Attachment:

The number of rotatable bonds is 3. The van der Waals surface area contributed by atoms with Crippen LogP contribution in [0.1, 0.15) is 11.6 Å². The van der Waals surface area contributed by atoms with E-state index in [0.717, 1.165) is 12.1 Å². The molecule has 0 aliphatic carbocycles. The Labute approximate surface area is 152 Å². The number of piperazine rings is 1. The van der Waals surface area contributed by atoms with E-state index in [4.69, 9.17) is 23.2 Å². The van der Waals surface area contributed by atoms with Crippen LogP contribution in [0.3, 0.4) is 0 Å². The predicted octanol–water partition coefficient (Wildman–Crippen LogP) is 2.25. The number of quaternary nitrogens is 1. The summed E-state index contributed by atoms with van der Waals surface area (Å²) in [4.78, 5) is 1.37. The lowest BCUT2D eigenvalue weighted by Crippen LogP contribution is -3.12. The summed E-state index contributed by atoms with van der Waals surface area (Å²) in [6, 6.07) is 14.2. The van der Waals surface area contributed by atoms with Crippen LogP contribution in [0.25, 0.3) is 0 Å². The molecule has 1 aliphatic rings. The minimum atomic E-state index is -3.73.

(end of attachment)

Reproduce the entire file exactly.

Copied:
The number of rotatable bonds is 3. The van der Waals surface area contributed by atoms with Crippen LogP contribution in [0.1, 0.15) is 11.6 Å². The van der Waals surface area contributed by atoms with E-state index in [0.717, 1.165) is 12.1 Å². The molecule has 0 aliphatic carbocycles. The Labute approximate surface area is 152 Å². The number of piperazine rings is 1. The van der Waals surface area contributed by atoms with E-state index in [4.69, 9.17) is 23.2 Å². The van der Waals surface area contributed by atoms with Crippen LogP contribution in [0.3, 0.4) is 0 Å². The predicted octanol–water partition coefficient (Wildman–Crippen LogP) is 2.25. The number of quaternary nitrogens is 1. The summed E-state index contributed by atoms with van der Waals surface area (Å²) in [4.78, 5) is 1.37. The lowest BCUT2D eigenvalue weighted by Crippen LogP contribution is -3.12. The summed E-state index contributed by atoms with van der Waals surface area (Å²) in [6, 6.07) is 14.2. The van der Waals surface area contributed by atoms with Crippen LogP contribution in [0.25, 0.3) is 0 Å². The molecule has 1 aliphatic rings. The minimum atomic E-state index is -3.73.